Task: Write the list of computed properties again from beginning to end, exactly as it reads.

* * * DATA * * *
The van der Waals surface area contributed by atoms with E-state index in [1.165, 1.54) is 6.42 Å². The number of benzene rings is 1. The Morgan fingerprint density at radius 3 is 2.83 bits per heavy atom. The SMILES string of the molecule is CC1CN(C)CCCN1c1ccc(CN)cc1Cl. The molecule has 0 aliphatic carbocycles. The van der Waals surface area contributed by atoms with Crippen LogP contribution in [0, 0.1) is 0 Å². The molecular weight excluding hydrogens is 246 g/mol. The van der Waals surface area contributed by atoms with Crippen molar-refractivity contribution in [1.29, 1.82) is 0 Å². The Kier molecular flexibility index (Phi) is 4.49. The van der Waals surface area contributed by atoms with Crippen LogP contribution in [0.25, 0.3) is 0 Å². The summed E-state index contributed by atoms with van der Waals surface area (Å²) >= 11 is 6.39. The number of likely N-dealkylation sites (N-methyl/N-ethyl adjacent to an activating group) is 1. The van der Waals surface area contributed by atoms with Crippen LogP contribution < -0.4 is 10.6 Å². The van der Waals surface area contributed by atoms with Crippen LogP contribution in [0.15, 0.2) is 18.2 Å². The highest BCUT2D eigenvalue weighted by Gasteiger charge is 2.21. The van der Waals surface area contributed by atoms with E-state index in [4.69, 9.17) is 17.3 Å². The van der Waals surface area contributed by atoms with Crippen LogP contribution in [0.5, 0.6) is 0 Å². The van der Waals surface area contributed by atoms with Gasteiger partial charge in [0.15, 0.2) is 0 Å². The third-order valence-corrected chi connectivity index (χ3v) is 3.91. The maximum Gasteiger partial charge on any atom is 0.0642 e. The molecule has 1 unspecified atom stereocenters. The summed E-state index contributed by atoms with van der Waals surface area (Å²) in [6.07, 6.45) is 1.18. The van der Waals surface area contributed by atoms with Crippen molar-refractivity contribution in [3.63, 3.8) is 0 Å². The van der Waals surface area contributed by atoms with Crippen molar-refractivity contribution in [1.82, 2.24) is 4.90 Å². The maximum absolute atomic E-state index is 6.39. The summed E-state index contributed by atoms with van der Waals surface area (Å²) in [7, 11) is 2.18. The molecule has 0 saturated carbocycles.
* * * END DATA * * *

The van der Waals surface area contributed by atoms with E-state index in [1.165, 1.54) is 6.42 Å². The number of benzene rings is 1. The Morgan fingerprint density at radius 3 is 2.83 bits per heavy atom. The SMILES string of the molecule is CC1CN(C)CCCN1c1ccc(CN)cc1Cl. The molecule has 0 aliphatic carbocycles. The van der Waals surface area contributed by atoms with Crippen LogP contribution in [0, 0.1) is 0 Å². The molecular weight excluding hydrogens is 246 g/mol. The van der Waals surface area contributed by atoms with Crippen molar-refractivity contribution in [1.29, 1.82) is 0 Å². The Kier molecular flexibility index (Phi) is 4.49. The van der Waals surface area contributed by atoms with Crippen LogP contribution in [0.25, 0.3) is 0 Å². The summed E-state index contributed by atoms with van der Waals surface area (Å²) >= 11 is 6.39. The number of likely N-dealkylation sites (N-methyl/N-ethyl adjacent to an activating group) is 1. The van der Waals surface area contributed by atoms with Crippen LogP contribution < -0.4 is 10.6 Å². The van der Waals surface area contributed by atoms with Crippen LogP contribution in [0.15, 0.2) is 18.2 Å². The highest BCUT2D eigenvalue weighted by Gasteiger charge is 2.21. The van der Waals surface area contributed by atoms with E-state index in [4.69, 9.17) is 17.3 Å². The van der Waals surface area contributed by atoms with Crippen LogP contribution in [0.5, 0.6) is 0 Å². The van der Waals surface area contributed by atoms with Gasteiger partial charge in [0.15, 0.2) is 0 Å². The third-order valence-corrected chi connectivity index (χ3v) is 3.91. The maximum Gasteiger partial charge on any atom is 0.0642 e. The molecule has 1 unspecified atom stereocenters. The summed E-state index contributed by atoms with van der Waals surface area (Å²) in [6.07, 6.45) is 1.18. The van der Waals surface area contributed by atoms with Crippen molar-refractivity contribution in [3.63, 3.8) is 0 Å². The van der Waals surface area contributed by atoms with Crippen molar-refractivity contribution in [1.82, 2.24) is 4.90 Å². The maximum absolute atomic E-state index is 6.39. The summed E-state index contributed by atoms with van der Waals surface area (Å²) in [7, 11) is 2.18. The molecule has 0 saturated carbocycles.